hw2soln - PADP 8670 Fertig Homework 2 Solutions 1 Answer...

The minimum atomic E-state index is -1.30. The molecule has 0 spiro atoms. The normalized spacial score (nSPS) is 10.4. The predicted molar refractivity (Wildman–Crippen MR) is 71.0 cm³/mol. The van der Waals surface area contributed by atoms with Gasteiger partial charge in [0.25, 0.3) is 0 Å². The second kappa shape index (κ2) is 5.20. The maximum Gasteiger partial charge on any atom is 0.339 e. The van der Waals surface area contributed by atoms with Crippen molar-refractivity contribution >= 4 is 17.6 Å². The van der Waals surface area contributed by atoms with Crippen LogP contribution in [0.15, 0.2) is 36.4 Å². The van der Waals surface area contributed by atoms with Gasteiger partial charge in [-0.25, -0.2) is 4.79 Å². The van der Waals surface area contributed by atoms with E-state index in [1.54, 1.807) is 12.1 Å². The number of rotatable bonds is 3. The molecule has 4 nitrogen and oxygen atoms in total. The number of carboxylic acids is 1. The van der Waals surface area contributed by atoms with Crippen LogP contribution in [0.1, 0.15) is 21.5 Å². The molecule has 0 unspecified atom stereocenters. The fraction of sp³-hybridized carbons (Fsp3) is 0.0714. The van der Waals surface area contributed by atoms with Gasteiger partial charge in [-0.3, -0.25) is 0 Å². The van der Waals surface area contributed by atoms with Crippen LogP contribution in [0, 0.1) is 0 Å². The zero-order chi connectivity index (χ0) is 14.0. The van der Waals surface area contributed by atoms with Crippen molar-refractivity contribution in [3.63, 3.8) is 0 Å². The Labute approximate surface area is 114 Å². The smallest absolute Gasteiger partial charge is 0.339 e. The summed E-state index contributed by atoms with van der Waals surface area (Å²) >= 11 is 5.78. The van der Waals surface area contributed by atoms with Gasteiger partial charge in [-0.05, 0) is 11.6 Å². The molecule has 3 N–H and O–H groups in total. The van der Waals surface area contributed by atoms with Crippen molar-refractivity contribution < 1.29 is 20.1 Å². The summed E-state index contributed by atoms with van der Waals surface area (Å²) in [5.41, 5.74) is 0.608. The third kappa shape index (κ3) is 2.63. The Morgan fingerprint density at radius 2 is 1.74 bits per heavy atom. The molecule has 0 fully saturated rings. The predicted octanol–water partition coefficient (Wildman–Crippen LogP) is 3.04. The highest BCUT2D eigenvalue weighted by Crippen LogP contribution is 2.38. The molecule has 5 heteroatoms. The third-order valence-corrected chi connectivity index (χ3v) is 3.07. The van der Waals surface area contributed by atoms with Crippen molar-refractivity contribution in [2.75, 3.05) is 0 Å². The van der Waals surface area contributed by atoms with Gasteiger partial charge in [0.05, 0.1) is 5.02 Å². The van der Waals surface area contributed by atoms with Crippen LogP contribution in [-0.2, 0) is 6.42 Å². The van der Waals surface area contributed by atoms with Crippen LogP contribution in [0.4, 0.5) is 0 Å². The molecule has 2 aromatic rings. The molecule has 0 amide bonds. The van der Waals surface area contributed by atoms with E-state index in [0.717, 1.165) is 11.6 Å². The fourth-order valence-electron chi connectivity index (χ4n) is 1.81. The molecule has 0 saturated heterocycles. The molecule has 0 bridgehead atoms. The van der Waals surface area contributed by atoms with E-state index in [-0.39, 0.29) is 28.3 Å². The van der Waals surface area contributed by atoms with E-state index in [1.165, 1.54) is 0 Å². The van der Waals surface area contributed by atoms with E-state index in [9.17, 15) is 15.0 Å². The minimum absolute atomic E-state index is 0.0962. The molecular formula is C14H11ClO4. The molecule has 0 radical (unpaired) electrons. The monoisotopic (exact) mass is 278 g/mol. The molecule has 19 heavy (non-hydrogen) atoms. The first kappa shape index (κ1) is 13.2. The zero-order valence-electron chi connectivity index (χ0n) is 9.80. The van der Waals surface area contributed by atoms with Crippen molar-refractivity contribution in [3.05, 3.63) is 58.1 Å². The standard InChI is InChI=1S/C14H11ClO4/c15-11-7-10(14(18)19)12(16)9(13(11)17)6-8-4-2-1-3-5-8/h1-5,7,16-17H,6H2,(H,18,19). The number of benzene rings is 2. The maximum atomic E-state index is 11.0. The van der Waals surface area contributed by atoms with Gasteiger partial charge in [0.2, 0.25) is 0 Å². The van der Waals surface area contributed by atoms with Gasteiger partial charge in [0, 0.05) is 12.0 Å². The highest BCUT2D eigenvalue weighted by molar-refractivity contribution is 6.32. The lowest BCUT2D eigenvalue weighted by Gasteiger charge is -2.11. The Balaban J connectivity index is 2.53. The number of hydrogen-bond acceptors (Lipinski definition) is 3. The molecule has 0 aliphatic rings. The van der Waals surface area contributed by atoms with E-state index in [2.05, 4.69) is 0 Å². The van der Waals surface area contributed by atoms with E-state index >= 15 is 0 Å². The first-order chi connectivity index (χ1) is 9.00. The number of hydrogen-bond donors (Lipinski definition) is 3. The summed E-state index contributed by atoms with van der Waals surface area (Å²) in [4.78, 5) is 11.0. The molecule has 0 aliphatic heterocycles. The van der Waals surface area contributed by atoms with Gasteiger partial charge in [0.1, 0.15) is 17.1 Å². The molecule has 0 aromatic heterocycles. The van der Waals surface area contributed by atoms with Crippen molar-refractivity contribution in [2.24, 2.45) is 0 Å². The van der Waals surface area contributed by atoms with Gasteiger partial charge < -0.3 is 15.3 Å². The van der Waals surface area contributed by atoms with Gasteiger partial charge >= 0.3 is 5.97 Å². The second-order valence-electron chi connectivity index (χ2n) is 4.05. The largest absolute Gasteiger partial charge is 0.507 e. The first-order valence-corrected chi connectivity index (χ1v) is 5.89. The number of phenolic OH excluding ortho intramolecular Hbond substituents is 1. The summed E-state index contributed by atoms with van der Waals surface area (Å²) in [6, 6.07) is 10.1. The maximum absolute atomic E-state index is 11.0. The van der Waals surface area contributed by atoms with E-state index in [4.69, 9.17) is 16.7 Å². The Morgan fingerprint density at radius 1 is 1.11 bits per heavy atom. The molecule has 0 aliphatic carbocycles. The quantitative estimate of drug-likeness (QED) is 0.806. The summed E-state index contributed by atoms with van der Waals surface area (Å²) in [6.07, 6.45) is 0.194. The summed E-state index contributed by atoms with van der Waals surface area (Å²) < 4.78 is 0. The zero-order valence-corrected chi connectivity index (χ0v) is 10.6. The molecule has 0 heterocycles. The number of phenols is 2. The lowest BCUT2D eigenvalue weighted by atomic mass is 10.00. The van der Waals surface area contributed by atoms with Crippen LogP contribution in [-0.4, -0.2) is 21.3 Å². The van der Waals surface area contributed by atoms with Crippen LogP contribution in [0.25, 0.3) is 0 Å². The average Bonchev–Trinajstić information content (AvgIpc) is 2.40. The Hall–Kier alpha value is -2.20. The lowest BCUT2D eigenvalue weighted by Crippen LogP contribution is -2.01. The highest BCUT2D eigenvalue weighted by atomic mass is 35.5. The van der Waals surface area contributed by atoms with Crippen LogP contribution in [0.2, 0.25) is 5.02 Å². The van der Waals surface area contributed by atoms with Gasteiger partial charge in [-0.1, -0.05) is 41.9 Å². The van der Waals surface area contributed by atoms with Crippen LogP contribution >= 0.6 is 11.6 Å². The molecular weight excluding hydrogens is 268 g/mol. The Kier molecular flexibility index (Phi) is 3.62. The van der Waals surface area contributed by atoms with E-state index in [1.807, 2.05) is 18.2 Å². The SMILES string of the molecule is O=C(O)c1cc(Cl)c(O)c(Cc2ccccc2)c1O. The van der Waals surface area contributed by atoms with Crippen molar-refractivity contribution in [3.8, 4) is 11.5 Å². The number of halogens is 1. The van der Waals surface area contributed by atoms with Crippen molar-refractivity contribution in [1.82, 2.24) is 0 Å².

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Unformatted text preview: PADP 8670 Fertig Homework 2 Solutions 1. Answer the following questions with reference to the diagram below and its labels. It shows the demand curve for a firms' product, the marginal revenue curve, and the constant marginal cost curve (which is equal to the average cost curve). Fall 2011 UGA P Demand MR A B C MC=AC D E F G Q Profit max quantity is found where MR=MC this occurs at quantity D. Profit max price is found where demand curve achieves quantity D price = A. The profit is maximized when MR=MC because any additional output would involve a higher cost than revenue and thus reduce profit; and any lower output would involve a higher revenue than cost meaning that increasing output would increase profit. 1 a. Identify the price and quantity at the profit maximum. Explain why it is the profit maximum. Revenue is at its maximum when MR=0, meaning any additional output would reduce revenue, and any less output would increase revenue. This occurs at quantity E and quantity E can be achieved with price B (from the demand curve). c. Identify the efficient quantity. Explain why it is the efficient quantity. The efficient quantity is F where the price is equal to MC. At this point, there is room for Pareto improvement. All consumers willing to pay above MC purchase the product at MC, creating a lot of consumer surplus, although the firm earns no profit. d. Explain which is more inefficient: the quantity in your answer to a or to b? The answer to b (the revenue maximum) is more efficient than the answer to a (the profit maximum) because it is closer to the efficient quantity (the answer to c). 2. Napster, the online file-swapping service, allowed people to use the Internet to download copies of their favorite songs from other people's computers without cost. In what sense did Napster enhance economic efficiency in the short-run? In what sense might Napster have reduced economic efficiency in the long-run? Why do you think the courts eventually shut Napster down? In the short-run, Napster increased consumer surplus by allowing anyone with positive utility from music to consume music for free (instead of just the consumers who valued the music above the retail price). However, in the long run, the incentive to musicians and recording companies to create music declines when they cannot ensure future profit, so the supply of music declines which reduces consumer and producer surplus. Napster was shut down because it infringed on the copyright of musicians and recording companies. 2 b. Identify the price and quantity where the revenue is at its maximum. Explain why it is the revenue maximum. 3. A monopolist's demand and marginal revenue is as follows below. The monopolist's marginal cost is $20 for every unit produced. Calculate the monopolist's output, price, profit, consumer surplus, and the deadweight loss to society. Also, draw the solution graphically. P = 160 - 2Q MR = 160 4Q MR=MC 160-4Q=20 140=4Q Q=35 P=160-2(35) P=90 Profit=(P-AC)Q Profit=(90-20)35 Profit=2450 Consumer Surplus = (max price P(profit max))*Q/2 CS=(160-90)35/2 CS=1225 DWL=(Q(efficient)-Q(profit max))*(P(profit max)-P(efficient))/2 To figure out Q(efficient), set P=MC(=20): 160-2Q=20 140=2Q Q=70 DWL=(70-35)*(90-20)/2 DWL=1225 3 4. Now assume that a new market emerges for the monopolist described in problem 3 to enter. Assume that the monopolist is able to separate the new market from the market described in problem 3, and thus price discriminate. The monopolist's demand and marginal revenue for the new market is as follows below. Calculate the output, price and profit derived from the new market. Also compute the additional consumer surplus generated from the monopolist entering the new market. Draw the solution graphically as well. Pnew = 80 (1/2)Qnew MRnew = 80 Qnew MR=MC 80-Q=20 Q=60 P=80-(1/2)60 P=50 Profit=(P-AC)Q Profit=(50-20)60 Profit=1800 Consumer Surplus = (max price P(profit max))*Q/2 CS=(80-50)60/2 CS=900 4 5. Finally, assume that the monopolist is not able to keep the markets separate due to Internet sales across the geographical areas. Thus, the firm can no longer price discriminate across the markets. The new demand curve that the firm faces is a combination of the two demands from the two markets, as shown below. Re-calculate the monopolists' output, price, profit if price discrimination is no longer possible. Draw this solution graphically as well. P = 160 - 2Q & MR = 160 4Q if P 80 P = 96 (2/5)Q & MR = 96 (4/5)Q if P 80 Looks like MR=MC intersects below P=80 so only need to use the second set of equations. MR=MC 96-(4/5)Q=20 76=(4/5)Q Q=95 P=96-(2/5)95 P=58 Profit=(P-AC)Q Profit=(58-20)95 Profit=3610 which is less than price discrimination combined profit=2450+1800=4250 5 6. Calculate the consumer surplus changes (in each market and combined) across the 3 different scenarios described in problems 3, 4, and 5. For each change, discuss whether this is what we expect given the general economic theory about price discrimination. Original Market Consumer Surplus Change: Problem 3: CS=1225 Problem 4: CS=1225 because nothing changed for the original market in problem 4. Problem 5: First, we need Q going to this market in this scenario. P=160 2Q Rearrange to Q=80-(1/2)P Q=80-(1/2)*58 Q=51 Consumer Surplus = (max price P(profit max))*Q/2 CS=(160-58)51/2 CS=2601 CS increased for original market from problems 3/4 to problem 5 (when the new market brought down the price for the original market). There was no change from problem 3 to 4 as economic theory suggests price discrimination does not affect the richer or original market. The increase from problem 3/4 to problem 5 is not explicitly discussed in price discrimination theory, but expected given that the price decreased for the original market. New Market Consumer Surplus Change: Problem 3: CS=0 because monopolist wasn't selling to this market in problem 3. Problem 4: CS=900 Problem 5: First, we need Q going to this market in this scenario. P=80 (1/2)Q Rearrange to Q=160-2P Q=160-2*58 Q=44 Consumer Surplus = (max price P(profit max))*Q/2 CS=(80-58)44/2 CS=484 CS increased from problem 3 to problem 4 (when the monopoly entered their market), as expected by economic theory, but decreased from problem 4 to problem 5 (when the monopoly could no longer price discriminate). As above, the general price discrimination theory does not explicitly detail what happens to each market, but it is expected given that the price increased for this market. Combined Market Consumer Surplus Change: Problem 3: CS=1225+0=1225 Problem 4: CS=1225+900=2125 Problem 5: CS=2601+484=3085 Overall CS increased when the monopolist entered the new market because new consumers were able to purchase the product, as price discrimination theory 6 predicts. However, overall CS fell when the monopolist was no longer able to price discriminate but still sold their product in both markets. The reason is that one price changed the allocation of consumers from those with lower utility (in the new market) to those with higher utility (in the original market), thus resulting in higher CS. Thus, price discrimination is beneficial to consumers when it brings consumers to the market, but detrimental to consumers if it serves to keep prices high in one market. 7. Read Simon and Gruber (2008) and write a one page summary. Crowdout = extent to which expansions in public programs reduce demand for private programs The authors find that expansions in public insurance (SCHIP) in the 1996-2002 period resulted in significant crowd-out, particularly with respect to family (not individual) eligibility. Anti-crowd-out measures include waiting periods and cost-sharing (copays and premiums). They do not find evidence that these measures reduce crowd-out, but they do reduce take-up among the uninsured. 7 ...